The baseball hat here connotes the exact opposite of what the Met Gala's theme was encouraging: the casual. Even the top part of Jenner's dress, if you look at it more closely, is structured in the silhouette of a baseball tee. It's almost as if the dress travels from top to bottom, with the top part purposefully going against the theme. The flow from the casual to the "excessive" may reflect the transformation from the "normal" to the manufactured public persona that stars are used to performing when they go out. In this case, this idea of transformation could be anchored to the process of stars "transforming" themselves by getting dressed up to go to the Gala.

As mentioned earlier by Vogue, as "fashion’s biggest night out”, it is arguable that celebrities are putting themselves up for widespread criticism by attending such lavish events. However, the evident issue is not that people have opinions but rather how they choose to voice them. Labelling outfits from best to worst in a humiliating manner is nowhere near as constructive or appreciative of the artistic element of fashion as it needs to be. If reviewers were to review the Met Gala’s outfits with an open mind and perhaps additional context into the Gala’s theme, then maybe society (at least in this part) could be that little bit less judgemental. Whether I like or dislike these outfits is not really the point. It’s about demonstrating the ability to form an understanding about a piece or look, regardless of my personal belief about its presentation on the surface.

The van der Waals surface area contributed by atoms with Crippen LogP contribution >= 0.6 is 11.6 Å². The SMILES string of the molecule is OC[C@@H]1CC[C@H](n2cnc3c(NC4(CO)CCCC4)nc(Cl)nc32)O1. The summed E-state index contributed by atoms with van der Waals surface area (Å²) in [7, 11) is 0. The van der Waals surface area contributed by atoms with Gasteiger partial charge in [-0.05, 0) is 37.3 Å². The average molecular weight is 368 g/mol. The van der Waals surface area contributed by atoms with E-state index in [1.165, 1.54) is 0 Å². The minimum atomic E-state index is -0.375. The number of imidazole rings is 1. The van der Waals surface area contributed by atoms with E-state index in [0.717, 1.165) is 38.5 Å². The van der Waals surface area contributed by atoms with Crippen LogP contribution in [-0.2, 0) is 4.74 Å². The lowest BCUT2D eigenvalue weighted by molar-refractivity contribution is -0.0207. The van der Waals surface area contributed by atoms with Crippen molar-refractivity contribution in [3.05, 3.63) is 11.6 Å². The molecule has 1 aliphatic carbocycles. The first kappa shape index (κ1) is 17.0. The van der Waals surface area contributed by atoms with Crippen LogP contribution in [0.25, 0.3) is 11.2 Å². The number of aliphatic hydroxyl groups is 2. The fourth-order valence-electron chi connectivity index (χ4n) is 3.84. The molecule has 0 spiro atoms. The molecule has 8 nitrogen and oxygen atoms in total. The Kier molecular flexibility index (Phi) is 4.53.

Header Image Credit: Michael Lee


Ciéra Cree

Ciéra Cree Contributor

Ciéra Cree is a 22-year-old Media/Magazine Journalism student with a passion for creativity. She has undertaken many creative endeavours including becoming a Poet Laureate, being highly commended by The Royal Society of Literature and solo-running a publication (The Ruskin Journal). As someone philosophically minded, Ciéra enjoys the abstract and interpreting deeper meanings from works.